Haters inspire hate, and I did feel hate in me, but I broke out, I broke this law, I refused to obey it. I still have a love for all you haters. You made a good try, but you could not turn me into a hater. And if I learnt to hate something from you, then I learnt to hate the feeling of hating someone. You could not succeed in making me hate you. As your sickness spreads from you to millions, like a plague from dead rats; your sickness failed to make me sick. I am more powerful and can take your combined attacks.

In college, I came across extremist narratives of my own religion. The people having those ideas, their fancy logic and their “Noble aim of making the earth a perfect place” and their method of proving wrong means right, if used for right purposes, did seem perfect. The only thing left, was it required me to become a hater of the other. It did enter me for a moment of my life, but then I could turn and tell them, you could not turn me into a hater. Your software installation started but failed to install. You could weaken me but not bring me down. Here I am, despite all your narratives, facts, truth – still a lover!

The Citizenship Act – 2019

Protest Against CAB 2019

Rumours are, that a great conspiracy is being knit against the Muslim people. Rumours are going on and insecurities are being planted, that they seek to take away my Indian citizenship through a combination of CAB and NRC. Rumours are, that I, with my small kids, who do not even know how to talk properly, would be put in detention camps, if we are not able to prove through documents, my father’s place of birth in India.

Rumours are, I would need documents from before 1971 or 1951 (my father was born in 1945), which of course I do not have. Who in India would have? A country where 20 crore people sleep hungry every day, of which 7 crores are children, under five years; you cannot ask them to prove their fathers’ and grandfathers’ date and place of birth!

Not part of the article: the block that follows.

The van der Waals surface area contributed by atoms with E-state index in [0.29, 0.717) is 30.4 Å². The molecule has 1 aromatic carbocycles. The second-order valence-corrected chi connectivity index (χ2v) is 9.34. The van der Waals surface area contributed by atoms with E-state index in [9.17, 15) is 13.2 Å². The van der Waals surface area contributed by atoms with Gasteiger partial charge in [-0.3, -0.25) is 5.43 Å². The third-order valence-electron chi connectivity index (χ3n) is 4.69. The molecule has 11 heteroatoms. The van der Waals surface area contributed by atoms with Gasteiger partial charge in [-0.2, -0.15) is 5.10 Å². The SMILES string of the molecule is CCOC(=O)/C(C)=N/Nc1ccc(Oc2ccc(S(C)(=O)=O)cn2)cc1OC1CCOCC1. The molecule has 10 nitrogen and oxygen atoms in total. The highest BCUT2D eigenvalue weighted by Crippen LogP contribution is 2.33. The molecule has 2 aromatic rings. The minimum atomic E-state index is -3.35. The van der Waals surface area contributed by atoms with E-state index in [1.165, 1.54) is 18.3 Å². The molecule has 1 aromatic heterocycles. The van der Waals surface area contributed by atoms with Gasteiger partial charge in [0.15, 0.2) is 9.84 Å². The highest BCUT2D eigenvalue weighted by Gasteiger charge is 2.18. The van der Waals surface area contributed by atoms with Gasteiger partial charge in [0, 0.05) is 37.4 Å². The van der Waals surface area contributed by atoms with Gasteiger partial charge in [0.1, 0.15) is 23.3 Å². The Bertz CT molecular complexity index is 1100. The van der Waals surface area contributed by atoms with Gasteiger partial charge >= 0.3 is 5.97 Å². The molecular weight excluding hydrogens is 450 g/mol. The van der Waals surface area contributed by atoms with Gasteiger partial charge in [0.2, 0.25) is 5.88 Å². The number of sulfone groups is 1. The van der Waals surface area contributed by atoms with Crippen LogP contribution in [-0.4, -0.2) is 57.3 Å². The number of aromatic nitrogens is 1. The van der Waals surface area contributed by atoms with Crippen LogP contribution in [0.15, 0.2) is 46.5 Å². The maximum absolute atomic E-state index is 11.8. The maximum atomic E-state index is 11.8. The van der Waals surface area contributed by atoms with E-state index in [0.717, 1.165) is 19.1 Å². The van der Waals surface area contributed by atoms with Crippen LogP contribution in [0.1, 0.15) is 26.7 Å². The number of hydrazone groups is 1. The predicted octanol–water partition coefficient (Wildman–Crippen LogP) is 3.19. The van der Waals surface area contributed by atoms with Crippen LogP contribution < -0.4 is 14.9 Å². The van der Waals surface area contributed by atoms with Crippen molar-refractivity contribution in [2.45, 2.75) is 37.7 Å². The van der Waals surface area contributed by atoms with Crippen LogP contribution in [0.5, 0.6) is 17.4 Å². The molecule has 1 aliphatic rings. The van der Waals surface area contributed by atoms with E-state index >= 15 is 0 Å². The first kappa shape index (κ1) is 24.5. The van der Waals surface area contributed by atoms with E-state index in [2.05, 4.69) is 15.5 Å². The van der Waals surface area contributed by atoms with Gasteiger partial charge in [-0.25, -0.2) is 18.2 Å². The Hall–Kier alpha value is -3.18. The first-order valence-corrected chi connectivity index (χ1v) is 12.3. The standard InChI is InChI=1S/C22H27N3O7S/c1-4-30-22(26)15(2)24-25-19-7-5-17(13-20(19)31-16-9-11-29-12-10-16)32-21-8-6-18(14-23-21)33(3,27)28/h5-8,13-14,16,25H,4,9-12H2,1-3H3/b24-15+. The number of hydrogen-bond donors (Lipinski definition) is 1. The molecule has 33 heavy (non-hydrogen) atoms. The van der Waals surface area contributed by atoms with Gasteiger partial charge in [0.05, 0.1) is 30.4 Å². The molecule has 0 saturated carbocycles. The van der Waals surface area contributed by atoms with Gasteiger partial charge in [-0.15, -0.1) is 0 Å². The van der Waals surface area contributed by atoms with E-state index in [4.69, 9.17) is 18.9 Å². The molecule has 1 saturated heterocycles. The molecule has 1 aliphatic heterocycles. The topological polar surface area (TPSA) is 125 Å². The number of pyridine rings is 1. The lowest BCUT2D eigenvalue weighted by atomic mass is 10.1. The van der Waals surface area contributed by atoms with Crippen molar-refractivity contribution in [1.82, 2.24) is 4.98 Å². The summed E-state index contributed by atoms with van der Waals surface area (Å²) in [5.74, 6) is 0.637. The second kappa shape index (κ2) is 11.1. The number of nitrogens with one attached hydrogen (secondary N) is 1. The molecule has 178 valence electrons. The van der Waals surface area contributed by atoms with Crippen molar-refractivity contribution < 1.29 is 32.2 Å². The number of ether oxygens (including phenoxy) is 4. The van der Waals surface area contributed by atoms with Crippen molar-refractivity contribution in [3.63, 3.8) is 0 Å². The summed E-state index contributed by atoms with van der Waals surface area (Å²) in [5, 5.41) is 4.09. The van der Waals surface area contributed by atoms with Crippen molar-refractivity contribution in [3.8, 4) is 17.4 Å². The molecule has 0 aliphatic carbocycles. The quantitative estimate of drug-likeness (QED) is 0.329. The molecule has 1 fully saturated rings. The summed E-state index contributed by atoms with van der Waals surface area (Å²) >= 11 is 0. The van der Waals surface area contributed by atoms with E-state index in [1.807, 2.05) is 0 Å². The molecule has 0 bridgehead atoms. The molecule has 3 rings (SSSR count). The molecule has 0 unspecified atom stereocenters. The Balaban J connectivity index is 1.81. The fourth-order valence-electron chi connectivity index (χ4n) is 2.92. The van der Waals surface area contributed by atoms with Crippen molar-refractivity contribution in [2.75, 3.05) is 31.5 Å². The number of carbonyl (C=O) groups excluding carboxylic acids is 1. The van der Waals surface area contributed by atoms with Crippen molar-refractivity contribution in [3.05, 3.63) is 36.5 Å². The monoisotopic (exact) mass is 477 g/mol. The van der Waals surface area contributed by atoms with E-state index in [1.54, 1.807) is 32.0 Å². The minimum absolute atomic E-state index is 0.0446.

The rumours say, it doesn’t matter if a Hindu doesn’t have any documents, as he will be considered as a persecuted refugee, and given citizenship. However, I would be labelled an infiltrator because I am not Hindu but a Muslim.
These rumours have filled many peoples eyes and hearts with hate, at the sense of possible discrimination, injustice and mental torture. Images of clashes with police, protests and charged up speeches show how everyone has become a door for hate to enter into this world. But I am still not defeated, O devils of hate! I rebel against you all, to be a door of love, to enter into this world. 

My religion is love and my God is love, and I say, Allahu Akbar! God is Greater! Greater than what? Greater than my citizenship, greater than my rights, greater than my pain, greater than being detained in a detention camp, greater than you, greater than what we humans are afraid of, greater than the sense of losing everything, greater than your narratives of hate, greater than the law you are slaves to, the law which says, “I will hate the person who hates me”…you do not defeat me. 

O haters, bear witness, that here is a man you could not defeat. O dark ones, bear witness, that you could not pull me into your darkness. O people with dead and cold hearts, look at me; I am a snow leopard with a warm heart, standing on the coldest mountain peak, at the base of which you died and became zombies! You could not turn me into a hater. I still have love and I preach it against your wishes.

O killers of Akhlaq, come, here is my heart, put your knife in it, O brave ones, who lynched Tabrez, this is what you crave for, don’t you? O Hindu and Muslim haters, you can cut me to pieces and see me die in pain, but do look in my eyes in those moments, you will see I die undefeated, I die defeating you! I die in a state I was born with – hating no one. 

In defiance to hate,

In allegiance to love,

Basit Jamal